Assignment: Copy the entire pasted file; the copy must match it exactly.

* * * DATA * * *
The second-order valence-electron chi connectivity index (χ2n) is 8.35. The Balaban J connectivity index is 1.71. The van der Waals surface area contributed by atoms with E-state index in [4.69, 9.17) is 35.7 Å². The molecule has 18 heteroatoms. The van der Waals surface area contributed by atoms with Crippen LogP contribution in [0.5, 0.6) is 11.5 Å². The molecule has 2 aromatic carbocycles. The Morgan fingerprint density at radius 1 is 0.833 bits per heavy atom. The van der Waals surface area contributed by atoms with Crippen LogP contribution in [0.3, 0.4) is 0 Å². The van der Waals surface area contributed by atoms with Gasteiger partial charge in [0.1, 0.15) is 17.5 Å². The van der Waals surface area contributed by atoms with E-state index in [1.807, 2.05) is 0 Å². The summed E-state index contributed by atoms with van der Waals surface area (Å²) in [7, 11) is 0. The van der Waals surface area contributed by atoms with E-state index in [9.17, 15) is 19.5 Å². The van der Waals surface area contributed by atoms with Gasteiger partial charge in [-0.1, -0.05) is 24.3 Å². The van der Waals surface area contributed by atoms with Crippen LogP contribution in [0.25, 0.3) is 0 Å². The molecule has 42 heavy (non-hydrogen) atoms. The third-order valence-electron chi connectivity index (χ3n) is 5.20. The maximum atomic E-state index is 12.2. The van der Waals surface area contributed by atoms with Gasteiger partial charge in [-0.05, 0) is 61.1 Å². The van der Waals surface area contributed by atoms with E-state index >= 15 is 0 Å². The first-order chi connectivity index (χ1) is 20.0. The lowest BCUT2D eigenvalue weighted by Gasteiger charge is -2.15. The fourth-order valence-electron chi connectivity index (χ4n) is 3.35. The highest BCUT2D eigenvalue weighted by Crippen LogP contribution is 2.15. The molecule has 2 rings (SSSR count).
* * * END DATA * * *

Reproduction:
The second-order valence-electron chi connectivity index (χ2n) is 8.35. The Balaban J connectivity index is 1.71. The van der Waals surface area contributed by atoms with E-state index in [4.69, 9.17) is 35.7 Å². The molecule has 18 heteroatoms. The van der Waals surface area contributed by atoms with Crippen LogP contribution in [0.5, 0.6) is 11.5 Å². The molecule has 2 aromatic carbocycles. The Morgan fingerprint density at radius 1 is 0.833 bits per heavy atom. The van der Waals surface area contributed by atoms with Crippen LogP contribution in [0.3, 0.4) is 0 Å². The van der Waals surface area contributed by atoms with Gasteiger partial charge in [0.1, 0.15) is 17.5 Å². The van der Waals surface area contributed by atoms with E-state index in [1.807, 2.05) is 0 Å². The summed E-state index contributed by atoms with van der Waals surface area (Å²) in [7, 11) is 0. The van der Waals surface area contributed by atoms with E-state index in [9.17, 15) is 19.5 Å². The van der Waals surface area contributed by atoms with Gasteiger partial charge in [-0.1, -0.05) is 24.3 Å². The van der Waals surface area contributed by atoms with Crippen LogP contribution in [0.25, 0.3) is 0 Å². The molecule has 42 heavy (non-hydrogen) atoms. The third-order valence-electron chi connectivity index (χ3n) is 5.20. The maximum atomic E-state index is 12.2. The van der Waals surface area contributed by atoms with Gasteiger partial charge in [-0.05, 0) is 61.1 Å². The van der Waals surface area contributed by atoms with E-state index >= 15 is 0 Å². The first-order chi connectivity index (χ1) is 20.0. The lowest BCUT2D eigenvalue weighted by Gasteiger charge is -2.15. The fourth-order valence-electron chi connectivity index (χ4n) is 3.35. The highest BCUT2D eigenvalue weighted by Crippen LogP contribution is 2.15. The molecule has 2 rings (SSSR count).